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An unpublished opinion of the North Carolina Court of Appeals does not constitute controlling legal authority. Citation is disfavored, but may be permitted in accordance with the provisions of Rule 30(e)(3) of the North Carolina Rules of Appellate Procedure.

NO. COA06-835

NORTH CAROLINA COURT OF APPEALS

Filed: 6 March 2007

IN THE MATTER OF:
                            Wayne County
M.S.B.,                        No. 05 J 236
    A Minor Child.

    Appeal by respondent from order entered 1 March 2006 by Judge R. Les Turner in Wayne County District Court. Heard in the Court of Appeals 11 January 2007.

    E.B. Borden Parker for petitioner-appellee.

    Richard Croutharmel for respondent-appellant.

    GEER, Judge.

    Respondent mother appeals from an order terminating her parental rights as to her minor daughter, M.S.B. ("Michelle").   (See footnote 1)  The evidence in the record indicates that respondent mother has given birth to ten children (none of whom reside with her); has a continuing history of significant crack cocaine use; was in a cocaine-induced coma a month before the birth of Michelle; and, since that time, has been arrested for prostitution, assault, and armed robbery. Nevertheless, the order entered by the trial court contains almost no substantive findings of fact to support its conclusion that the mother's parental rights should be terminated based on neglect and abandonment. Strikingly, petitioner WayneCounty Department of Social Services ("DSS") has made little effort to defend the order. It filed in this Court a three-and-a-half- page brief _ including caption and signature _ that does not even bother to address the abandonment ground. Because the court's findings of fact do not support its conclusions of law, we are left with no choice but to reverse and remand for further findings of fact, thereby prolonging this troubling case.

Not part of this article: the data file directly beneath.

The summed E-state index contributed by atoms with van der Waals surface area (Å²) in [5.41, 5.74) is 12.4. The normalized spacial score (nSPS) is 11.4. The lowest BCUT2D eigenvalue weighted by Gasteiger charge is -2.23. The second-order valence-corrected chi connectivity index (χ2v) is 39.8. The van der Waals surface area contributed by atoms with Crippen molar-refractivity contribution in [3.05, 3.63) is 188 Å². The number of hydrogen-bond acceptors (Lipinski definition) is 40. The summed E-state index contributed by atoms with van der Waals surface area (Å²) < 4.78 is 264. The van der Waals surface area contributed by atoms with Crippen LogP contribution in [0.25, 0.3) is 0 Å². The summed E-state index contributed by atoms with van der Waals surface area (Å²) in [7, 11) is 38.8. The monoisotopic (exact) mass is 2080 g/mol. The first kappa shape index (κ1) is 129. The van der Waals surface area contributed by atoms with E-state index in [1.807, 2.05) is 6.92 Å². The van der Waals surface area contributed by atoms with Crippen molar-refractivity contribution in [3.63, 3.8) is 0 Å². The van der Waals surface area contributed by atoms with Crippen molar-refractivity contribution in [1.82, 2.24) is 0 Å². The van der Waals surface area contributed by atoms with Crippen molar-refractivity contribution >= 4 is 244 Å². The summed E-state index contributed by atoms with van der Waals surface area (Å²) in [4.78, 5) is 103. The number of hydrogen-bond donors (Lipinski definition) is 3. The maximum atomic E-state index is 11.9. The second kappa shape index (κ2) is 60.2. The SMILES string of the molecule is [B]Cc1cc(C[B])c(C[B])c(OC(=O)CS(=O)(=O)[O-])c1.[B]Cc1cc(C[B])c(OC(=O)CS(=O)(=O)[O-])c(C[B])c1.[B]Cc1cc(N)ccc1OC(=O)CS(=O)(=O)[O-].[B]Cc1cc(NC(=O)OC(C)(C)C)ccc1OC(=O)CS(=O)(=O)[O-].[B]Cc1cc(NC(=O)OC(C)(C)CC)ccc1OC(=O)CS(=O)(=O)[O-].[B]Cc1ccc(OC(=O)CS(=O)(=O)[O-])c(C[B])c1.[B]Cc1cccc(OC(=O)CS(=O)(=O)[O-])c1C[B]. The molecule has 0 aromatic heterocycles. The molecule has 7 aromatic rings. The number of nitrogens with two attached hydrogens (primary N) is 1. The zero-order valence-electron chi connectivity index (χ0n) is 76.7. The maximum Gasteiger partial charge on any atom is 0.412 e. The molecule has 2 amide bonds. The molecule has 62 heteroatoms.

Facts

    The record indicates that Michelle, respondent's tenth child, was born in October 2004. Respondent does not have custody of any of her remaining children; one of them died when a month old. A month before Michelle's birth, respondent was airlifted to Pitt Memorial Hospital due to acute respiratory failure after using crack cocaine, where she remained in a coma for two days. Following Michelle's birth, respondent admitted to using crack cocaine on a regular basis throughout her pregnancy. DSS took custody of Michelle three days after her birth and placed her with a woman who was ultimately determined to be Michelle's paternal aunt.